With the character slated to appear in this year’s “Marvel’s Jessica Jones” live-action series from Netflix and Marvel Studios before appearing in his own show next year, “Luke Cage” is being set up to show the character’s growth and iconic potency in a way that will hopefully be viewed and loved by the masses.
The “Luke Cage” TV show will certainly help gauge the public’s interest in Black male superheroes as the solo star of a cinematic story and help pave the way for the “Cyborg” movie from DC Entertainment.
“Cyborg” is the story of Victor Stone, a teenage athlete who is saved from death by his father, scientist Silas Stone and turned into a cybernetic organism with advanced superhuman abilities.
The character of Victor Stone shows the transition of a Black male from his late teenage years to early adulthood, maintaining identity and sense of self within the daily existence of being partially mechanical and dealing with high expectations from the general populace because of his fame as a member of the Justice League of America.
David Walker is the writer of the monthly “Cyborg” comic book by DC Comics, the recent “Shaft” miniseries by Dynamite Entertainment being collected this October, and is an award-winning journalist, filmmaker and educator.
There is a rather limited spectrum through which black masculinity is presented and viewed in comics, as well as pop culture. The result is an oversimplified look at black masculinity that all too often seeks to emasculate it, make it subservient, or turn it into something threatening. This is what I grew up with and what I wanted to challenge as I found my way into the industry. My goal with “Cyborg” was to tackle these three dominant constructs of what black men are supposed to be and show something more complex and human.
Vic Stone is the perfect character to explore the humanity of the black male, because as someone who is part machine, his humanity is already being called into question.
“Cyborg” #1 by Walker, penciller Ivan Reis, inker Joe Prado and colorist Adriano Lucas was one of the top 40 selling comic books of July.
Cyborg now appears as one of the characters spotlighted on the back of business cards for the employees of DC Comics.
The publicity push and support DC Comics is showing for “Cyborg,” coupled with the announcement by Marvel Comics’ Editor-in-chief Axel Alonso of the Black Panther’s return to the monthly comic book scene, speaks to the executive-level belief in the importance and marketability of Black men as heroes.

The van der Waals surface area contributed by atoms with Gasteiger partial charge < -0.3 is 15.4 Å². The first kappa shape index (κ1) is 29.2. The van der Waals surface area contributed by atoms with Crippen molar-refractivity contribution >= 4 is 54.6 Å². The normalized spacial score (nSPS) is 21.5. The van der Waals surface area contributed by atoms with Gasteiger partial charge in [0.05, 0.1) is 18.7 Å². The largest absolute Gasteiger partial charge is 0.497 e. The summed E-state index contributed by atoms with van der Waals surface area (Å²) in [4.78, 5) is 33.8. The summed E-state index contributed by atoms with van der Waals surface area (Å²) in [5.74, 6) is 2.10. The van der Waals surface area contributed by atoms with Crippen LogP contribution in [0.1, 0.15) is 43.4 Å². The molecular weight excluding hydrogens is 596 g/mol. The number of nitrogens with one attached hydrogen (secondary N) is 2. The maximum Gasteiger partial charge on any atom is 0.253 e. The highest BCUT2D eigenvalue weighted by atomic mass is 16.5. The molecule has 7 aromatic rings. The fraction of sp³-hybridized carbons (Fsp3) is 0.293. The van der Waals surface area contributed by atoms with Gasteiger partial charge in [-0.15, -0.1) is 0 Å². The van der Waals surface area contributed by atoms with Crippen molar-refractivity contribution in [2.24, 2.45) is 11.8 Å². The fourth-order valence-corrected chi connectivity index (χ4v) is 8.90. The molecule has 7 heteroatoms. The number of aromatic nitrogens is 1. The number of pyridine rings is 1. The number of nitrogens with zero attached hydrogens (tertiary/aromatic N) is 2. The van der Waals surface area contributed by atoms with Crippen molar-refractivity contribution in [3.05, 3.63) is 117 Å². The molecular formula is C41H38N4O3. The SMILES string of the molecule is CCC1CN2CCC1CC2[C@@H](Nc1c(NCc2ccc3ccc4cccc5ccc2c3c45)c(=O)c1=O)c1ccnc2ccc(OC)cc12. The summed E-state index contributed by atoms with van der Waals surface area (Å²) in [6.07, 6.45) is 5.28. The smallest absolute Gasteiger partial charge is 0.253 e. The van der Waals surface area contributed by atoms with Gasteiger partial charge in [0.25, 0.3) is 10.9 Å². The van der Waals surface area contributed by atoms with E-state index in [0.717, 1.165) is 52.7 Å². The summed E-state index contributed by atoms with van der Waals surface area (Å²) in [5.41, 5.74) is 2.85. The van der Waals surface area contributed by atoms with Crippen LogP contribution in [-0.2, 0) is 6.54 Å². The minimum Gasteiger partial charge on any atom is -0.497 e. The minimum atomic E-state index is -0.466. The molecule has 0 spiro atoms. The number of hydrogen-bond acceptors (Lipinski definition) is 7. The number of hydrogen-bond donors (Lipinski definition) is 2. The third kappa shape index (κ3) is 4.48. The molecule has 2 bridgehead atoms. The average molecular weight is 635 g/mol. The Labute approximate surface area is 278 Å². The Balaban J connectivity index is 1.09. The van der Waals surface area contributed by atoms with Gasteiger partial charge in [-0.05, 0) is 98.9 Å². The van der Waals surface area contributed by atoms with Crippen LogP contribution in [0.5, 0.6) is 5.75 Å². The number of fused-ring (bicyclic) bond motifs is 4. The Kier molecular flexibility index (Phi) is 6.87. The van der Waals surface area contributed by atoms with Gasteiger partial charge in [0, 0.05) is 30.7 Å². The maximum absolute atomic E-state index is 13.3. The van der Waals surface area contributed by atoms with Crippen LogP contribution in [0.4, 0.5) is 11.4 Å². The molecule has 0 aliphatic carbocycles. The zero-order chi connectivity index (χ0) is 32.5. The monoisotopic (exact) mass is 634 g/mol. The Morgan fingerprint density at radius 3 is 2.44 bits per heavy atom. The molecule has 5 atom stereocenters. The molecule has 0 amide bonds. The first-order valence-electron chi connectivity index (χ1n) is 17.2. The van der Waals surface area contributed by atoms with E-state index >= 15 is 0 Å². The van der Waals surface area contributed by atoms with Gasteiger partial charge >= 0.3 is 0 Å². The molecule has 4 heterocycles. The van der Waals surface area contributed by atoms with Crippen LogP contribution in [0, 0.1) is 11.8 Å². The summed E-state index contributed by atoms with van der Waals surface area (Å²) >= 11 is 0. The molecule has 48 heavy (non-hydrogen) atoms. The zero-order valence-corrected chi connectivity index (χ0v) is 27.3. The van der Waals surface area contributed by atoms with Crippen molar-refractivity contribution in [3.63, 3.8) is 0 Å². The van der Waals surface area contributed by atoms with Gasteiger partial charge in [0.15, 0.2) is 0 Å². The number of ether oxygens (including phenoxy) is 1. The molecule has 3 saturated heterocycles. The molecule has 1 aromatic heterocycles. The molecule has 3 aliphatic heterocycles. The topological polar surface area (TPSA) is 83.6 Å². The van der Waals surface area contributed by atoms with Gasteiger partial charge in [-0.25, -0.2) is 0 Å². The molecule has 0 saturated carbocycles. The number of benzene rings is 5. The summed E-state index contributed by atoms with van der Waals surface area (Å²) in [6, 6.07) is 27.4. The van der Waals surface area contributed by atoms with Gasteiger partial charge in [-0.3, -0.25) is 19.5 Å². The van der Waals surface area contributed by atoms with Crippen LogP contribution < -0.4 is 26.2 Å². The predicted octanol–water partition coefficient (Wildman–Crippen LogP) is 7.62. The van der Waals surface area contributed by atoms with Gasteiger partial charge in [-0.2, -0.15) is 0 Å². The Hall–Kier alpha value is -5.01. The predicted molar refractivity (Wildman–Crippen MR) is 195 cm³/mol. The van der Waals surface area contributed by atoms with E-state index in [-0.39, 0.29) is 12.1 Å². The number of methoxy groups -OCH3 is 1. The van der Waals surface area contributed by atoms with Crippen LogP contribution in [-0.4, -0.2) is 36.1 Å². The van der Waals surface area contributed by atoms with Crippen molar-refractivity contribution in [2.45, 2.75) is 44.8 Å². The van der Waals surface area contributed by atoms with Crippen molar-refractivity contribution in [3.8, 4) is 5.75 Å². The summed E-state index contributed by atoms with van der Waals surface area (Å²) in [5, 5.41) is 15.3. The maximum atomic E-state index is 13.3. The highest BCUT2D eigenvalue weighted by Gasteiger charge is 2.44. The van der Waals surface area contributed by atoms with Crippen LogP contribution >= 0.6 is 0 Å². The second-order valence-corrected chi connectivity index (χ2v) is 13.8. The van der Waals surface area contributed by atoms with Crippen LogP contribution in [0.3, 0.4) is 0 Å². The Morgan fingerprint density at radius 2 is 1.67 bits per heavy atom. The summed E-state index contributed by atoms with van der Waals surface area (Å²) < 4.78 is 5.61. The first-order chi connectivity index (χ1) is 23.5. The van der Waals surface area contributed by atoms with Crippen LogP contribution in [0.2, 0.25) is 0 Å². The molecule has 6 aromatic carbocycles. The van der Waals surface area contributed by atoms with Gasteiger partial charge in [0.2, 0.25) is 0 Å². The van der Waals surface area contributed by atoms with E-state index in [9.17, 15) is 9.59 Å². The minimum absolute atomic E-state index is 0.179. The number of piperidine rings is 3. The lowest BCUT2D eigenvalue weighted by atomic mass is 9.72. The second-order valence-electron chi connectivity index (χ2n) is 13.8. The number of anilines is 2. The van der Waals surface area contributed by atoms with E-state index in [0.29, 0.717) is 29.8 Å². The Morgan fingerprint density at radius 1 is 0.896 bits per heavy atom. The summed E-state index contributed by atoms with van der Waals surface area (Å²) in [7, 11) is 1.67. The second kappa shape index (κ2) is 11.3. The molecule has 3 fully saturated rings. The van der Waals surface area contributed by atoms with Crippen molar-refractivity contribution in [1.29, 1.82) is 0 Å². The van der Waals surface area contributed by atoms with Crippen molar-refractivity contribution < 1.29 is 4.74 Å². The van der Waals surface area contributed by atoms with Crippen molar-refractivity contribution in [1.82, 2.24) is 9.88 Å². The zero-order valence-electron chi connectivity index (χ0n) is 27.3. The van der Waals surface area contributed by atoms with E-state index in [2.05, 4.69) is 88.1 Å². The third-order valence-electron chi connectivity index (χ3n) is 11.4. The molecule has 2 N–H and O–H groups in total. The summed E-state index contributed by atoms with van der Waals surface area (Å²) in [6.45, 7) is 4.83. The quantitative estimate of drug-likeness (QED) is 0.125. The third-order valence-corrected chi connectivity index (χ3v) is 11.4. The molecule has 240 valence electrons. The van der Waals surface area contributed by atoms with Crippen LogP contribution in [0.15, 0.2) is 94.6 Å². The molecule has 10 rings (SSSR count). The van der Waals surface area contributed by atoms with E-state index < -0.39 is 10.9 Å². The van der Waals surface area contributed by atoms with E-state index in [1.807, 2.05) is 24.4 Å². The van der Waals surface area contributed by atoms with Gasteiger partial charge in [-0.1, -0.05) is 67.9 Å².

The two publishers are now part of a discussion already in progress, by many people in the comic book industry and educational circles. By people like Dr. Jonathan Gayles, Professor of African-American Studies at Georgia State University with his documentary “White Scripts and Black Supermen: Black Masculinities in Comic Books,” William H. Foster III, author and Professor of English at Naugatuck Valley Community College in Waterbury, Connecticut, John Jennings, Associate Professor of Visual Studies at SUNY Buffalo and Alex Simmons, author/educator and creator of the graphic novel series “Blackjack.”
Writer/artists like Ronald Wimberly of Vertigo’s “Prince of Cats,” who has two upcoming series from Image Comics in development, will continue the discussion alongside Grey Williamson, creator of the graphic novel “Val-Mar: Gifted and Cursed.”
There’s no one archetype to encapsulate the Black male hero, or any hero of a particular ethnic background or gender and no one creator who can or should carry the responsibility of telling that hero’s story.
We can look forward to more of them in the future and the examination of the Black male hero will continue for a long time.
Just ask the people at Valiant Entertainment.
Word is their Black male mystical hero, Shadowman, is about to make a comeback.
Joseph Phillip Illidge is a public speaker on the subjects of race, comics and the corporate politics of diversity. In addition to his coverage by the BBC and Publishers Weekly, Joseph has been a speaker at John Jay College of Criminal Justice, Digital Book World’s forum, Digitize Your Career: Marketing and Editing 2.0, Skidmore College, Purdue University, on the panel “Diversity in Comics: Race, Ethnicity, Gender and Sexual Orientation in American Comic Books” and at the Soho Gallery for Digital Art in New York City.
Joseph is the Head Writer for Verge Entertainment, a production company co-founded with Shawn Martinbrough, artist for the graphic novel series “Thief of Thieves” by “The Walking Dead” creator Robert Kirkman and video game developer Milo Stone. Verge has developed an extensive library of intellectual properties for live-action and animated television and film, video games, graphic novels and web-based entertainment.
His graphic novel project, “The Ren,” about the romance between a young musician from the South and a Harlem-born dancer in 1925, set against the backdrop of a crime war, will be published by First Second Books, a division of Macmillan.
Joseph’s newest comic book project is the upcoming Scout Comics miniseries “Solarman,” a revamp of a teenage superhero originally written by Stan Lee.